The author argues on a neutral ground posing some examples of conscience objection in medicine between 3 different situations involving patients and physicians. Most developing countries still consider abortion illegal terming the practice as murder, but as social movements like the National Organization of Women and Planned Parenthood continue advocating for abortion rights, some of the countries are slowly beginning serious discussions on abortion (Hill, 2010). In the United States, social movements advocated for abortion rights that saw many anti-abortion laws removed following the Supreme Court’s1973 verdict in Roe vs. Wade case. However, social groups like the American Medical Association had remained opposed to abortion rights, but after its legalization, the situation generated political tension that facilitated the legalization of abortion in many aspects (Hill, 2010). This clearly demonstrates how social movements act as factors that influence social policy. The article and Bill do not highlight any social movements related to conscience objection, but they both have some basic facts influenced by social movements.
Ideology can be defined as the comprehensible set of principles about institutions, ideas, and social provisions. The factor is what enables people live in normal patterns that everyone can manage and obtain the meaning of their world. This means that most ideologies people make are linked with their surroundings; hence people have to get assistance so as to come to conclusions on some elements in life. Therefore, different ideologies generate tension that leads to conflict in the form of policy modifications. Conscience objection in medicine can be linked with ideology in numerous ways (Bradley, 2009). Firstly, in situations like abortion, most doctors are well aware of the legality of abortion, but will consciously refuse to give an abortion on the basis of religious or moral beliefs. This can be attributed to their ideologies on abortion and what they think is ethically and morally right.
In contrast, if a woman needs to abort because she cannot take care of the child, and she is aware of the right to get an abortion, then the doctor declines to give the abortion on the same basis; hence a conflict will arise between the two. Such conflict will be discussed as a social policy adjustment since both parties have different ideologies, but will have to follow one ideology so that they can come to an agreement. Dr. Bradley’s is keen to discuss most of the ideologies associated with conscience objection in both the patient’s and doctor’s side. Conscience objection is still a controversy, but there are basic ideologies that make health care more efficient. For instance, if a doctor chooses not abort because of some reasons, he/she should act morally and provide an alternative for the patient (Hill, 2010). In that way, the conflict between the two will transform into a policy change that will be requiring the doctor to seek alternatives for the patient.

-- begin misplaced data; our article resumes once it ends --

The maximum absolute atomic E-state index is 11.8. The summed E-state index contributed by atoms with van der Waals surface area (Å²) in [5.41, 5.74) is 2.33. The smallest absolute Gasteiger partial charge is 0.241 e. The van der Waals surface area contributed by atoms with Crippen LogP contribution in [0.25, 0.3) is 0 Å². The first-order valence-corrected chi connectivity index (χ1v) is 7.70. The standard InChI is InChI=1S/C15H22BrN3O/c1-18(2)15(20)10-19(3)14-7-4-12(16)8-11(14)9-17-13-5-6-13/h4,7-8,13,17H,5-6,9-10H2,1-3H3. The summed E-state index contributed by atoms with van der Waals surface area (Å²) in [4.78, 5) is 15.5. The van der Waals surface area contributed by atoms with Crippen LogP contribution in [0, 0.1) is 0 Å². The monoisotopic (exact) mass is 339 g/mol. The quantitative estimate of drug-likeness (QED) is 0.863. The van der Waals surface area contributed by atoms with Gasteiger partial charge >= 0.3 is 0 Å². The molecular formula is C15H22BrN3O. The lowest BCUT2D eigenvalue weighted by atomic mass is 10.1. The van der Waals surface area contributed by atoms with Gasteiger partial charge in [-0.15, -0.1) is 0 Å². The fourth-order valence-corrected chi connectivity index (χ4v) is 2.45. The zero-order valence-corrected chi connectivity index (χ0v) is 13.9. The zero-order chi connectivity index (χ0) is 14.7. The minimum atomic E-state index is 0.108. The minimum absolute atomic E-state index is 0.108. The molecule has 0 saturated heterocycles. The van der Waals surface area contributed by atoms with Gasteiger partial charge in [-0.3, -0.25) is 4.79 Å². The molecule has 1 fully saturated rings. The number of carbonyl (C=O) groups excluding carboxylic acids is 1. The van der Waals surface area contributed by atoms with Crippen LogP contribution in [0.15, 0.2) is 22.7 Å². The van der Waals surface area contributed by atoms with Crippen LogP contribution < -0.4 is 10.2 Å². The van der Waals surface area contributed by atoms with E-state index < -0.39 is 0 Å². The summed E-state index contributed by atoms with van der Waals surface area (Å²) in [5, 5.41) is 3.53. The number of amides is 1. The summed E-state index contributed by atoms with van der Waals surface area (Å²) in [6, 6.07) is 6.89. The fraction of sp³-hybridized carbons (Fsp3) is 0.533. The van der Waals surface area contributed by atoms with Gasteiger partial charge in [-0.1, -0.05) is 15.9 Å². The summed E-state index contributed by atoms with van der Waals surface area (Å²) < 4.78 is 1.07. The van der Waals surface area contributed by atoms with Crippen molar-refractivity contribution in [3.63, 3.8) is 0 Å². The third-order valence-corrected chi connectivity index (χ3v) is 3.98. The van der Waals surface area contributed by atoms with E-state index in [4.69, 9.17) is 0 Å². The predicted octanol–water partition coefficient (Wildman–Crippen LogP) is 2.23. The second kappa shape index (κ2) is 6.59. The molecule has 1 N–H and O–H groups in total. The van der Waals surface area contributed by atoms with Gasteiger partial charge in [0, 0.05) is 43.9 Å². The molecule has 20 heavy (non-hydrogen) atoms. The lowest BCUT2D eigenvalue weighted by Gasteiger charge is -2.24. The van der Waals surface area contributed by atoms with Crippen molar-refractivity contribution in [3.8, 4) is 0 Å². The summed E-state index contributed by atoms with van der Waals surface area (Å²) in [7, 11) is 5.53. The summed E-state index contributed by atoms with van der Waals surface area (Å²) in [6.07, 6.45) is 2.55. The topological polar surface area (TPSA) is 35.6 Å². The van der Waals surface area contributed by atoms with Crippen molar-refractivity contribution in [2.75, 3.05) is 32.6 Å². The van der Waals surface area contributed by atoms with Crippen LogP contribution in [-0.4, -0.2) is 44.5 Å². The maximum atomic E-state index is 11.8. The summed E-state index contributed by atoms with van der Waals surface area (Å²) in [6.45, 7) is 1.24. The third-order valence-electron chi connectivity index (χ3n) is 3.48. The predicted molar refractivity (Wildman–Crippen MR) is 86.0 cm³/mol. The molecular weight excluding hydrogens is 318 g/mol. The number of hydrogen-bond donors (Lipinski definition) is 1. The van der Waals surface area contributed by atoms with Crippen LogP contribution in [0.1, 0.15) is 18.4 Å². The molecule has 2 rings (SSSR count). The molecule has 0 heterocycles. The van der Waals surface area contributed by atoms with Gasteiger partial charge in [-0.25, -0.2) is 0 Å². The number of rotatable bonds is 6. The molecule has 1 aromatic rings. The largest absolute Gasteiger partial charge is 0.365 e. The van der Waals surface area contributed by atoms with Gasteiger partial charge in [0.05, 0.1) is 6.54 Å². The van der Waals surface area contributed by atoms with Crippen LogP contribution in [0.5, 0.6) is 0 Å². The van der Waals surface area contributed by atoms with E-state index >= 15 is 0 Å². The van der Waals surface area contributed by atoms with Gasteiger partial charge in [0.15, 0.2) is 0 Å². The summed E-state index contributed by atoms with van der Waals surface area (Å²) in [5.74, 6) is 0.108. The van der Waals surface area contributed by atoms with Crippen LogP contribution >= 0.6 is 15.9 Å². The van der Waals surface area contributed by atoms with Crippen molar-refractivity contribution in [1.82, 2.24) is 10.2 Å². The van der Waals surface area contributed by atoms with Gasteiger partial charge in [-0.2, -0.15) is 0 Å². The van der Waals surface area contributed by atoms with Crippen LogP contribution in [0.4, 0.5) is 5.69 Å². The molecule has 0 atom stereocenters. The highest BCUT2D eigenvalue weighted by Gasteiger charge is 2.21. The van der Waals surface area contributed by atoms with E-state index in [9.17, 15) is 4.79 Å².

Politics influence social policy through the government, which is the agency, organization, and machinery a political entity uses to exercise power. This is done through the enactment of laws and institutions that ensures proper enforcement and regulation of laws. As the government looks to enforce laws, society has its own perception, and tensions may increase leading to policy changes. In conscience objection, in medicine, politics plays a part in shaping laws and regulations that guide physicians in dealing with conscience dilemmas. In some cases, physicians may be stripped of their professions and legally disciplined for their actions (Bradley, 2009). Therefore, physicians should be cautious during conscious situations that may violate the laws and regulations as highlighted in the Michigan Senate Bill 896. Also, it is illegal to deny a patient treatment that he/she is legally supposed to have on the basis of religion, thought, or conscience.
In conclusion, it is very evident that both the articles have not highlighted most of the factors used in Blau analysis model, but some facts have been relevant in identifying social policy changing factors. Conscience objection in medicine still remains a moral dilemma, but as Dr. Bradley advises, medical practitioners should understand medical ethics. Also, legal and moral elements are different in medical practice, and one should take time to understand how they play part in effective health care delivery.
Morton, N. T., & Kirkwood, K. W. (2009). Conscience and conscientious objection of health care professionals refocusing the issue. HEC Forum, 21(4), 351-64. doi: http://dx.doi.org/10.1007/s10730-009-9113-x
Bradley, D. (2009). Commentary on Conscientious Objection in Medicine: A Moral Dilemma. Retrieved from http://www.clinicalcorrelations.org/?p=1487
Hill, D. J. (2010). Abortion and conscientious objection. Journal of Evaluation in Clinical Practice, 16(2), 344-350. doi:10.1111/j.1365-2753.2010.01398.x